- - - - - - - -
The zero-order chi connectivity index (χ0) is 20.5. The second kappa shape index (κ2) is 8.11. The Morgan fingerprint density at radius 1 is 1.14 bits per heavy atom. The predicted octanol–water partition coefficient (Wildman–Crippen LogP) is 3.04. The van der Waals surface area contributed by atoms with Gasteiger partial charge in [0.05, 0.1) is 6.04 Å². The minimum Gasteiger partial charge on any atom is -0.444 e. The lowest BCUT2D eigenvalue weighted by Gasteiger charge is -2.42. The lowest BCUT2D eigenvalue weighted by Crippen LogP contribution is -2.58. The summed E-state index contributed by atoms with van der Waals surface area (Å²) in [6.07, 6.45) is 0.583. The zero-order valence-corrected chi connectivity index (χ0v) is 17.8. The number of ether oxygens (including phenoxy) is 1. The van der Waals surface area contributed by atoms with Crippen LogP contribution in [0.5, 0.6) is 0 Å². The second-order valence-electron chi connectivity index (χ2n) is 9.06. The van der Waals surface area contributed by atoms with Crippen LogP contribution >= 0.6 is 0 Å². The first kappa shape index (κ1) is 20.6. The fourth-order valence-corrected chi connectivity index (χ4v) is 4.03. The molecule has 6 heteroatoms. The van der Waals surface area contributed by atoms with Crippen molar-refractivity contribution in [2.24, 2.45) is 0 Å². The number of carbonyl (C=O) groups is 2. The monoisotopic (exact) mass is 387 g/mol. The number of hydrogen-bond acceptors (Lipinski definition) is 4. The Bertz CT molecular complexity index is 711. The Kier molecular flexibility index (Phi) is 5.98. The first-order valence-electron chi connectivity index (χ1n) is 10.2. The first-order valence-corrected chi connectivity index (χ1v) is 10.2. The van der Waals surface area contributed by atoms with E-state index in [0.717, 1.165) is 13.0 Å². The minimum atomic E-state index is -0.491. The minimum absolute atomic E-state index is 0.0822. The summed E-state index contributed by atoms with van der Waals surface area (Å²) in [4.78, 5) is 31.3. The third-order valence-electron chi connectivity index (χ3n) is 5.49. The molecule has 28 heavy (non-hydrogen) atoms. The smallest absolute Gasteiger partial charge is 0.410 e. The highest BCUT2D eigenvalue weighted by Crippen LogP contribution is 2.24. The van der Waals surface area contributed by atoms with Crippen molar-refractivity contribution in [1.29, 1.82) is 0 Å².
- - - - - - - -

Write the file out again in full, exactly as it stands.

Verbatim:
The zero-order chi connectivity index (χ0) is 20.5. The second kappa shape index (κ2) is 8.11. The Morgan fingerprint density at radius 1 is 1.14 bits per heavy atom. The predicted octanol–water partition coefficient (Wildman–Crippen LogP) is 3.04. The van der Waals surface area contributed by atoms with Gasteiger partial charge in [0.05, 0.1) is 6.04 Å². The minimum Gasteiger partial charge on any atom is -0.444 e. The lowest BCUT2D eigenvalue weighted by Gasteiger charge is -2.42. The lowest BCUT2D eigenvalue weighted by Crippen LogP contribution is -2.58. The summed E-state index contributed by atoms with van der Waals surface area (Å²) in [6.07, 6.45) is 0.583. The zero-order valence-corrected chi connectivity index (χ0v) is 17.8. The number of ether oxygens (including phenoxy) is 1. The van der Waals surface area contributed by atoms with Crippen LogP contribution in [0.5, 0.6) is 0 Å². The second-order valence-electron chi connectivity index (χ2n) is 9.06. The van der Waals surface area contributed by atoms with Crippen LogP contribution >= 0.6 is 0 Å². The first kappa shape index (κ1) is 20.6. The fourth-order valence-corrected chi connectivity index (χ4v) is 4.03. The molecule has 6 heteroatoms. The van der Waals surface area contributed by atoms with Crippen molar-refractivity contribution in [2.24, 2.45) is 0 Å². The number of carbonyl (C=O) groups is 2. The monoisotopic (exact) mass is 387 g/mol. The number of hydrogen-bond acceptors (Lipinski definition) is 4. The Bertz CT molecular complexity index is 711. The Kier molecular flexibility index (Phi) is 5.98. The first-order valence-electron chi connectivity index (χ1n) is 10.2. The first-order valence-corrected chi connectivity index (χ1v) is 10.2. The van der Waals surface area contributed by atoms with E-state index in [0.717, 1.165) is 13.0 Å². The minimum atomic E-state index is -0.491. The minimum absolute atomic E-state index is 0.0822. The summed E-state index contributed by atoms with van der Waals surface area (Å²) in [4.78, 5) is 31.3. The third-order valence-electron chi connectivity index (χ3n) is 5.49. The molecule has 28 heavy (non-hydrogen) atoms. The smallest absolute Gasteiger partial charge is 0.410 e. The highest BCUT2D eigenvalue weighted by Crippen LogP contribution is 2.24. The van der Waals surface area contributed by atoms with Crippen molar-refractivity contribution in [1.29, 1.82) is 0 Å².